Black Blues Singer Anita White Says Country Band Lady Antebellum Is Trying to Erase Her Brand In Fight for ‘Lady A’ Name

There’s a legal battle brewing between a country group formerly known as Lady Antebellum and veteran Seattle-based blues singer Lady A, whose real name is Anita White. The three member-band recently explained why they filed their suit, and White says they’re trying to erase her brand.

In June, the group said in a statement that they’d change their name from Lady Antebellum to Lady A in the light of George Floyd, the Black man who was killed by a white Minneapolis police officer on Memorial Day during an arrest attempt, a caught-on-video incident that sparked widespread protests.

A Seattle-based blues singer and the band formerly known as Lady Antebellum are in a legal battle over the name Lady A. (Photo: ladya_bluesdiva/Instagram / Taylor Hill / Getty Images Entertainment via Getty Images)

The move was an attempt to support Black Lives Matter after protests for Floyd broke out around the world.

“Antebellum” in Latin means “before the war,” a reference that is used to explain the time in the American South between the beginning of the United States and the start of the Civil War, the conflict that would go on to end to lead to the end of slavery in America.

The group explained on June 11 why the changed their name.

“When we set out together almost 14 years ago, we named our band after the southern ‘antebellum’ style home where we took our first photos,” wrote the group, which consists of Hillary Scott, Dave Haywood, and Charles Kelley.

“But we are regretful and embarrassed to say that we did not take into account the associations that weigh down this word referring to the period of history before the civil war, which includes slavery,” the statement continued.

White shared an Instagram post on June 15 that showed a screenshot of a Zoom call with her and the group that made it seem like they came to a final agreement. “We are excited to share we are moving forward with positive solutions and common ground,” read the caption.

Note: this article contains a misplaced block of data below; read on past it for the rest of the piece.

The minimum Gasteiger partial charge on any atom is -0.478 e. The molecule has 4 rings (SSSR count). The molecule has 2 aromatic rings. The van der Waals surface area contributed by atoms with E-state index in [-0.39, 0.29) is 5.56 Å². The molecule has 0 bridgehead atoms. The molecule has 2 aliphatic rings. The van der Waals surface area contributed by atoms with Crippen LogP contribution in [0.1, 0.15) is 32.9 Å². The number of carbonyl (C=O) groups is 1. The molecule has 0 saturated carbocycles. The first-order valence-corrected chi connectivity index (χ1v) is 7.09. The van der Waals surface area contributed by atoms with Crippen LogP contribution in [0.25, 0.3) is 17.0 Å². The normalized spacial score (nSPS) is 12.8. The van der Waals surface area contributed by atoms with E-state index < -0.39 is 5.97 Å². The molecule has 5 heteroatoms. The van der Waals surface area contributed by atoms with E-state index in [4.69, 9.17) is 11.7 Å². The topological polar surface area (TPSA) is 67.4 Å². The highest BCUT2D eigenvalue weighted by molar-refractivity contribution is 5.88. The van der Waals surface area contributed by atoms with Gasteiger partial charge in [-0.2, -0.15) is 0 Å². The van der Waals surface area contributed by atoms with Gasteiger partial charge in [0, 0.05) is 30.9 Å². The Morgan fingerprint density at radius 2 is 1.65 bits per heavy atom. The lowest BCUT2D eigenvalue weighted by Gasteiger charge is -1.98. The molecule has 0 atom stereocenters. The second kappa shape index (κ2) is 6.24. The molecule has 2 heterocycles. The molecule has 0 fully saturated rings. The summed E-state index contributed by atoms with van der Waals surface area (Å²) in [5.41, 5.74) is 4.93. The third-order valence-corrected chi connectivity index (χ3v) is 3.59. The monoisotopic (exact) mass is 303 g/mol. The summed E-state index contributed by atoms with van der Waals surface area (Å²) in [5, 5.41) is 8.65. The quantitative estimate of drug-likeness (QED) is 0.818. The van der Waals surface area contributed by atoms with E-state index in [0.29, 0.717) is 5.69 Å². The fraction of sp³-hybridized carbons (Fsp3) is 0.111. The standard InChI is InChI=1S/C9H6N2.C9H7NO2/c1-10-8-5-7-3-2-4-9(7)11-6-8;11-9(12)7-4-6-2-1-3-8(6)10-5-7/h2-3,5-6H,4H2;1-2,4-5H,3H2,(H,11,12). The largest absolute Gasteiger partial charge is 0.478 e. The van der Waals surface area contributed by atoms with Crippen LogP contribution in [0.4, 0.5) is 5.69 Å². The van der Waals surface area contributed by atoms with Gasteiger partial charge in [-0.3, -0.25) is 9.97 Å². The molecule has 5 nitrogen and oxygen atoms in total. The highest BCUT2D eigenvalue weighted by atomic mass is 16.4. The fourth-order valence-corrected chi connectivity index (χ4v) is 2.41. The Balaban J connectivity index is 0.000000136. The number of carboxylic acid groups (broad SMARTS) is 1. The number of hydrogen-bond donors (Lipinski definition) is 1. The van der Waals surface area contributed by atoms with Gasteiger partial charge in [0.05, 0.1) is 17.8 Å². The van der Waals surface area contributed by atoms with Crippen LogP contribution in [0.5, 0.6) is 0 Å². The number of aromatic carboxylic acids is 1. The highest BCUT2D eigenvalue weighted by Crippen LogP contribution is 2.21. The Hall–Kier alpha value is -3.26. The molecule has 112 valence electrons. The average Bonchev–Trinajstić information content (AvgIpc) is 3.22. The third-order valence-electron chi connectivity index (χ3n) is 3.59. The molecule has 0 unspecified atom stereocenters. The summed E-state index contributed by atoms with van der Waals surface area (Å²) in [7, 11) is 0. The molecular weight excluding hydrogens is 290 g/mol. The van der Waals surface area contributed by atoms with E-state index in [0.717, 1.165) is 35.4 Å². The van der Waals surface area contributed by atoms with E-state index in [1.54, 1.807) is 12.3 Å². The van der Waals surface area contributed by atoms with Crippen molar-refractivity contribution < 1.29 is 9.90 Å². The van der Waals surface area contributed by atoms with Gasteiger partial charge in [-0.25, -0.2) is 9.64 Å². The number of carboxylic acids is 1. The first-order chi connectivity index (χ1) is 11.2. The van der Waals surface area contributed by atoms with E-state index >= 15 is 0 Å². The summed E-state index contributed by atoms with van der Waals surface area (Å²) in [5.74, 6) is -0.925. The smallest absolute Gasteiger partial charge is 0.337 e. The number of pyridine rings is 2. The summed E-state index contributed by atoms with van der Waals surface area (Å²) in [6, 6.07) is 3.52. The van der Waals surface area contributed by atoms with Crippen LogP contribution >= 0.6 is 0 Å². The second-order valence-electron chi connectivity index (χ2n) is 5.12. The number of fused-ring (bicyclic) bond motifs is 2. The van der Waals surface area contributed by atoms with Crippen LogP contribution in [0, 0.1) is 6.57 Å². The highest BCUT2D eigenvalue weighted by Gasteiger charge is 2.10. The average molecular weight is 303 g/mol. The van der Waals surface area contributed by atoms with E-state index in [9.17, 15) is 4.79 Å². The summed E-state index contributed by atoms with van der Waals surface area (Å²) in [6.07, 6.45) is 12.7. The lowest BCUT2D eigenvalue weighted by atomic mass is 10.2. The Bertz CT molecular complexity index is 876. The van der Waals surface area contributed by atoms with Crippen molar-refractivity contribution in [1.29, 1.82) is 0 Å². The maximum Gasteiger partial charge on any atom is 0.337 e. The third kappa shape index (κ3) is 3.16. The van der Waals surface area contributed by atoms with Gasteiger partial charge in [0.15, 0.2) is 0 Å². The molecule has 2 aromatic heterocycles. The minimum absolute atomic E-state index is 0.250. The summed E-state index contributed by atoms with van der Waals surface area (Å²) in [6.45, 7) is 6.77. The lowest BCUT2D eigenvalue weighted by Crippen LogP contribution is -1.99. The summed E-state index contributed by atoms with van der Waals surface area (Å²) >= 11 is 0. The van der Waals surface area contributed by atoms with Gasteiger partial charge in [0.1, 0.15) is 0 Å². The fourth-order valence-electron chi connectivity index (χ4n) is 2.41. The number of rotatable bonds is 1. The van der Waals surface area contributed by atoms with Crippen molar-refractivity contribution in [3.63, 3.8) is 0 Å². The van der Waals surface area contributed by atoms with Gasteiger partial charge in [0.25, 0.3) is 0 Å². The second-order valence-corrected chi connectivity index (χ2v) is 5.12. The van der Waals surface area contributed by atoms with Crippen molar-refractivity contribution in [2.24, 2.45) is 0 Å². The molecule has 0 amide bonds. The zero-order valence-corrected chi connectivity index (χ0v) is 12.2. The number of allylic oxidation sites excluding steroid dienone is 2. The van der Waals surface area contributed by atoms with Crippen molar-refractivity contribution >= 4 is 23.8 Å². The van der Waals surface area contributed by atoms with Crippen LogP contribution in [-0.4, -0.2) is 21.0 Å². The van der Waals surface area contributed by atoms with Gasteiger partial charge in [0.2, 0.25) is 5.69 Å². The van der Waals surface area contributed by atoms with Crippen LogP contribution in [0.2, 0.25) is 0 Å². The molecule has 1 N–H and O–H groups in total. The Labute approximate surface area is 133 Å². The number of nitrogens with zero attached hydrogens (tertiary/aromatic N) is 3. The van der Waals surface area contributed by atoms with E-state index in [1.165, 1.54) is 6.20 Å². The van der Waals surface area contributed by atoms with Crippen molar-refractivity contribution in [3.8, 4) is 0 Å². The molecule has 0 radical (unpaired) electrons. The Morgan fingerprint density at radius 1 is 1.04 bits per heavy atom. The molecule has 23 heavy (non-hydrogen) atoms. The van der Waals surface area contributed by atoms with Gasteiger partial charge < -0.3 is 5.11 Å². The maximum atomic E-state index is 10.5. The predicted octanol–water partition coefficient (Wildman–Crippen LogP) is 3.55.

That apparent agreement came after White told Rolling Stone in an interview that was published three days earlier on June 12 that she found it unfair that the group abruptly changed their name to one she’s been using it for two decades. Additionally, White told Newsday that talks fell apart after she received a draft agreement from the trio’s attorney that she was “not happy about.”

The band, however, said they’ve been using the Lady A name since 2006 and trademarked it five years later.

“This is my life,” White told Rolling Stone. “Lady A is my brand. I’ve used it for over 20 years, and I’m proud of what I’ve done. This is too much right now. They’re using the name because of a Black Lives Matter incident that, for them, is just a moment in time. If it mattered, it would have mattered to them before. It shouldn’t have taken George Floyd to die for them to realize that their name had a slave reference to it.”

White has also been posting about the dispute on her Instagram Stories, with one post reading “Performative activism is really worth nothing.”  Her words suggest that it’s hypocritical for the band to change their name to stand up for racial equality and sue a Black female blues singer at the same time.

But the band said they filed a suit only because White demanded an exorbitant amount of money for them to use the name. The trio also said they’re not suing White for money, but the right for them to share the name without either party being able to take legal action against the other.

“Today we are sad to share that our sincere hope to join together with Anita White in unity and common purpose has ended,” the group said in a statement. “She and her team have demanded a $10 million payment, so reluctantly we have come to the conclusion that we need to ask a court to affirm our right to continue to use the name Lady A, a trademark we have held for many years.”

White is about to release her latest project “Lady A: Live in New Orleans” on July 18, her birthday.

“I will not be erased,” she captioned an Instagram photo that promoted the LP.

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